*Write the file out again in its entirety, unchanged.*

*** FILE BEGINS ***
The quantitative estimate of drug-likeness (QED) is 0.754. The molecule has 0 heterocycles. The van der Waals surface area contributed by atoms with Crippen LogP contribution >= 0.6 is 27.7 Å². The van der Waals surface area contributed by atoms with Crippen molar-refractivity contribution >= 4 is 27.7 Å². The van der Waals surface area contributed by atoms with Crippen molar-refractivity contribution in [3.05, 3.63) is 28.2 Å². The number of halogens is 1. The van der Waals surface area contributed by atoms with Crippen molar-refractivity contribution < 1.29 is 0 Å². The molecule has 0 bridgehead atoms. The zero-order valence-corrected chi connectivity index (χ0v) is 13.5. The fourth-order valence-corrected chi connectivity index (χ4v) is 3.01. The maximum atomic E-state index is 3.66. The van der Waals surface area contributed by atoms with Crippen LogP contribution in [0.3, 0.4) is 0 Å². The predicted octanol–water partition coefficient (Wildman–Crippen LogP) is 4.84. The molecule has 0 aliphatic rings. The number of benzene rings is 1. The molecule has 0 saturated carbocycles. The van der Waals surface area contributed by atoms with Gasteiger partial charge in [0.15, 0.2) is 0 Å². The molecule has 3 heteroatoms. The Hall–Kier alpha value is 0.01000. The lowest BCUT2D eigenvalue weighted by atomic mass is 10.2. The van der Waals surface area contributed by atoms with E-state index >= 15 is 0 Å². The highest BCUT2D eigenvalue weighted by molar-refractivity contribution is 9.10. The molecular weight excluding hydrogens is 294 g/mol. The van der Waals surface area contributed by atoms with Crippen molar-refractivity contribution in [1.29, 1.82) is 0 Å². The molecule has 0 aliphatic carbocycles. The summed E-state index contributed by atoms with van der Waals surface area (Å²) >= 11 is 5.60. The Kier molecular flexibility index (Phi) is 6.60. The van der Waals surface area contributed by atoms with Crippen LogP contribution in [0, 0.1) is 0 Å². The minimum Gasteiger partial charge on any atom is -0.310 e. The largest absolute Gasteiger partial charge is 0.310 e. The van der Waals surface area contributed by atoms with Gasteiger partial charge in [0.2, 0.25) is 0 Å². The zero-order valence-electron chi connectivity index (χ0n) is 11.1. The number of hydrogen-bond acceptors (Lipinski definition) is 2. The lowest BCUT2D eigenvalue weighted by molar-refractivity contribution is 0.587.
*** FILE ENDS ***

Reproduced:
The quantitative estimate of drug-likeness (QED) is 0.754. The molecule has 0 heterocycles. The van der Waals surface area contributed by atoms with Crippen LogP contribution >= 0.6 is 27.7 Å². The van der Waals surface area contributed by atoms with Crippen molar-refractivity contribution >= 4 is 27.7 Å². The van der Waals surface area contributed by atoms with Crippen molar-refractivity contribution in [3.05, 3.63) is 28.2 Å². The number of halogens is 1. The van der Waals surface area contributed by atoms with Crippen molar-refractivity contribution < 1.29 is 0 Å². The molecule has 0 bridgehead atoms. The zero-order valence-corrected chi connectivity index (χ0v) is 13.5. The fourth-order valence-corrected chi connectivity index (χ4v) is 3.01. The maximum atomic E-state index is 3.66. The van der Waals surface area contributed by atoms with Crippen LogP contribution in [0.3, 0.4) is 0 Å². The predicted octanol–water partition coefficient (Wildman–Crippen LogP) is 4.84. The molecule has 0 aliphatic rings. The number of benzene rings is 1. The molecule has 0 saturated carbocycles. The van der Waals surface area contributed by atoms with Gasteiger partial charge in [0.15, 0.2) is 0 Å². The molecule has 3 heteroatoms. The Hall–Kier alpha value is 0.01000. The lowest BCUT2D eigenvalue weighted by atomic mass is 10.2. The van der Waals surface area contributed by atoms with E-state index >= 15 is 0 Å². The highest BCUT2D eigenvalue weighted by molar-refractivity contribution is 9.10. The molecular weight excluding hydrogens is 294 g/mol. The van der Waals surface area contributed by atoms with Crippen molar-refractivity contribution in [1.29, 1.82) is 0 Å². The molecule has 0 aliphatic carbocycles. The summed E-state index contributed by atoms with van der Waals surface area (Å²) >= 11 is 5.60. The Kier molecular flexibility index (Phi) is 6.60. The van der Waals surface area contributed by atoms with Crippen LogP contribution in [0, 0.1) is 0 Å². The minimum Gasteiger partial charge on any atom is -0.310 e. The largest absolute Gasteiger partial charge is 0.310 e. The van der Waals surface area contributed by atoms with Gasteiger partial charge in [0.2, 0.25) is 0 Å². The zero-order valence-electron chi connectivity index (χ0n) is 11.1. The number of hydrogen-bond acceptors (Lipinski definition) is 2. The lowest BCUT2D eigenvalue weighted by molar-refractivity contribution is 0.587.